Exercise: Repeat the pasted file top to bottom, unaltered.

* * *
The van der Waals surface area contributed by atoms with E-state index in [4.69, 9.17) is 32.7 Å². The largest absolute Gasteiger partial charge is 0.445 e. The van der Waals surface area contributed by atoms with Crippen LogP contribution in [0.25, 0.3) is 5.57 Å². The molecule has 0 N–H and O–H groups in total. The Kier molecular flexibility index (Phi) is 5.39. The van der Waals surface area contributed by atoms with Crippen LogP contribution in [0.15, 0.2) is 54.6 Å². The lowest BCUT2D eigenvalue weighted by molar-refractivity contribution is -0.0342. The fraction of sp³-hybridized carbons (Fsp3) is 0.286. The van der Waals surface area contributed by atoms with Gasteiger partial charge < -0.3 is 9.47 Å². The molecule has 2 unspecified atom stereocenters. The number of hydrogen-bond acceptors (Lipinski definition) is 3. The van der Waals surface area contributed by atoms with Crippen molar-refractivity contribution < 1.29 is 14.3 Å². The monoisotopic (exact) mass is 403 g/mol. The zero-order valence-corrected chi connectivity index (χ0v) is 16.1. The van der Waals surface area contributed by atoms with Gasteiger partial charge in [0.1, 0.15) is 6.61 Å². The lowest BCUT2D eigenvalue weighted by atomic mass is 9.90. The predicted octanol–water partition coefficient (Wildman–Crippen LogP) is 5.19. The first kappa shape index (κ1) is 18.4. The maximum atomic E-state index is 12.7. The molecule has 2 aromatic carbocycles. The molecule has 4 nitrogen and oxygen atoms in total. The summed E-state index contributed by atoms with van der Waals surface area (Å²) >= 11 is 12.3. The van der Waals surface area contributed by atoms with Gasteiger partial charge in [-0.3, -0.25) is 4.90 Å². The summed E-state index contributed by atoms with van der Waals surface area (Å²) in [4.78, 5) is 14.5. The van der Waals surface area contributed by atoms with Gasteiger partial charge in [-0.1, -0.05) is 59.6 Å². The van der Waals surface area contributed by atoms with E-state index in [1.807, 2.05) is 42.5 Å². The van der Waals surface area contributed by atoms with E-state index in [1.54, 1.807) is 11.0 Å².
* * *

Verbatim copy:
The van der Waals surface area contributed by atoms with E-state index in [4.69, 9.17) is 32.7 Å². The largest absolute Gasteiger partial charge is 0.445 e. The van der Waals surface area contributed by atoms with Crippen LogP contribution in [0.25, 0.3) is 5.57 Å². The molecule has 0 N–H and O–H groups in total. The Kier molecular flexibility index (Phi) is 5.39. The van der Waals surface area contributed by atoms with Crippen LogP contribution in [0.15, 0.2) is 54.6 Å². The lowest BCUT2D eigenvalue weighted by molar-refractivity contribution is -0.0342. The fraction of sp³-hybridized carbons (Fsp3) is 0.286. The van der Waals surface area contributed by atoms with Gasteiger partial charge < -0.3 is 9.47 Å². The molecule has 2 unspecified atom stereocenters. The number of hydrogen-bond acceptors (Lipinski definition) is 3. The van der Waals surface area contributed by atoms with Crippen molar-refractivity contribution < 1.29 is 14.3 Å². The monoisotopic (exact) mass is 403 g/mol. The zero-order valence-corrected chi connectivity index (χ0v) is 16.1. The van der Waals surface area contributed by atoms with Gasteiger partial charge in [0.1, 0.15) is 6.61 Å². The lowest BCUT2D eigenvalue weighted by atomic mass is 9.90. The predicted octanol–water partition coefficient (Wildman–Crippen LogP) is 5.19. The first kappa shape index (κ1) is 18.4. The maximum atomic E-state index is 12.7. The molecule has 2 aromatic carbocycles. The molecule has 4 nitrogen and oxygen atoms in total. The summed E-state index contributed by atoms with van der Waals surface area (Å²) >= 11 is 12.3. The van der Waals surface area contributed by atoms with Gasteiger partial charge in [-0.3, -0.25) is 4.90 Å². The summed E-state index contributed by atoms with van der Waals surface area (Å²) in [4.78, 5) is 14.5. The van der Waals surface area contributed by atoms with Gasteiger partial charge in [-0.1, -0.05) is 59.6 Å². The van der Waals surface area contributed by atoms with E-state index in [1.807, 2.05) is 42.5 Å². The van der Waals surface area contributed by atoms with E-state index in [1.54, 1.807) is 11.0 Å².